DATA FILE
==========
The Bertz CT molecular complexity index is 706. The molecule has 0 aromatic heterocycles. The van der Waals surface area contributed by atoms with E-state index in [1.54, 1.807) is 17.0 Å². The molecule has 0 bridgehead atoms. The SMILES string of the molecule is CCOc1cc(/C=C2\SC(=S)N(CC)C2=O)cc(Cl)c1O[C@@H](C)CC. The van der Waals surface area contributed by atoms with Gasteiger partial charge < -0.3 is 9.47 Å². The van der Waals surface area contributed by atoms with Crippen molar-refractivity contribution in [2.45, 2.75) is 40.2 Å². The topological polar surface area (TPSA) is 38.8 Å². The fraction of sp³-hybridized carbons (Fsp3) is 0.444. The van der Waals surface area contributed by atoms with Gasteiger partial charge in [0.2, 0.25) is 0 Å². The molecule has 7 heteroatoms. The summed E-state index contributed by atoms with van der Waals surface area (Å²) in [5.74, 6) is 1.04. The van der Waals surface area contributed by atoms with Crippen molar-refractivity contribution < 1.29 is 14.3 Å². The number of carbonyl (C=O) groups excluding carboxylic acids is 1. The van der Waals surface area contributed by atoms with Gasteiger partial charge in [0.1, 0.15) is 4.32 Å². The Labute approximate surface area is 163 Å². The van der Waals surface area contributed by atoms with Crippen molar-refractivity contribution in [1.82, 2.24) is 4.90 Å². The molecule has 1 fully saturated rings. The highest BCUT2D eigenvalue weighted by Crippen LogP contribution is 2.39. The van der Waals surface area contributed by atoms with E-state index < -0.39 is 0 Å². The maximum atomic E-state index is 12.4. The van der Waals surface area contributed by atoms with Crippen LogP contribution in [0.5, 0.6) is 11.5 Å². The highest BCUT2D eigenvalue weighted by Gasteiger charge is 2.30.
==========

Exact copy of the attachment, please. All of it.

The Bertz CT molecular complexity index is 706. The molecule has 0 aromatic heterocycles. The van der Waals surface area contributed by atoms with E-state index in [1.54, 1.807) is 17.0 Å². The molecule has 0 bridgehead atoms. The SMILES string of the molecule is CCOc1cc(/C=C2\SC(=S)N(CC)C2=O)cc(Cl)c1O[C@@H](C)CC. The van der Waals surface area contributed by atoms with Gasteiger partial charge < -0.3 is 9.47 Å². The van der Waals surface area contributed by atoms with Crippen molar-refractivity contribution in [2.45, 2.75) is 40.2 Å². The topological polar surface area (TPSA) is 38.8 Å². The fraction of sp³-hybridized carbons (Fsp3) is 0.444. The van der Waals surface area contributed by atoms with Gasteiger partial charge in [0.2, 0.25) is 0 Å². The molecule has 7 heteroatoms. The summed E-state index contributed by atoms with van der Waals surface area (Å²) in [5.74, 6) is 1.04. The van der Waals surface area contributed by atoms with Crippen molar-refractivity contribution < 1.29 is 14.3 Å². The number of carbonyl (C=O) groups excluding carboxylic acids is 1. The van der Waals surface area contributed by atoms with Gasteiger partial charge in [0.1, 0.15) is 4.32 Å². The Labute approximate surface area is 163 Å². The van der Waals surface area contributed by atoms with Crippen molar-refractivity contribution in [1.82, 2.24) is 4.90 Å². The molecule has 1 fully saturated rings. The highest BCUT2D eigenvalue weighted by Crippen LogP contribution is 2.39. The van der Waals surface area contributed by atoms with E-state index < -0.39 is 0 Å². The maximum atomic E-state index is 12.4. The van der Waals surface area contributed by atoms with Crippen LogP contribution in [0.5, 0.6) is 11.5 Å². The highest BCUT2D eigenvalue weighted by Gasteiger charge is 2.30.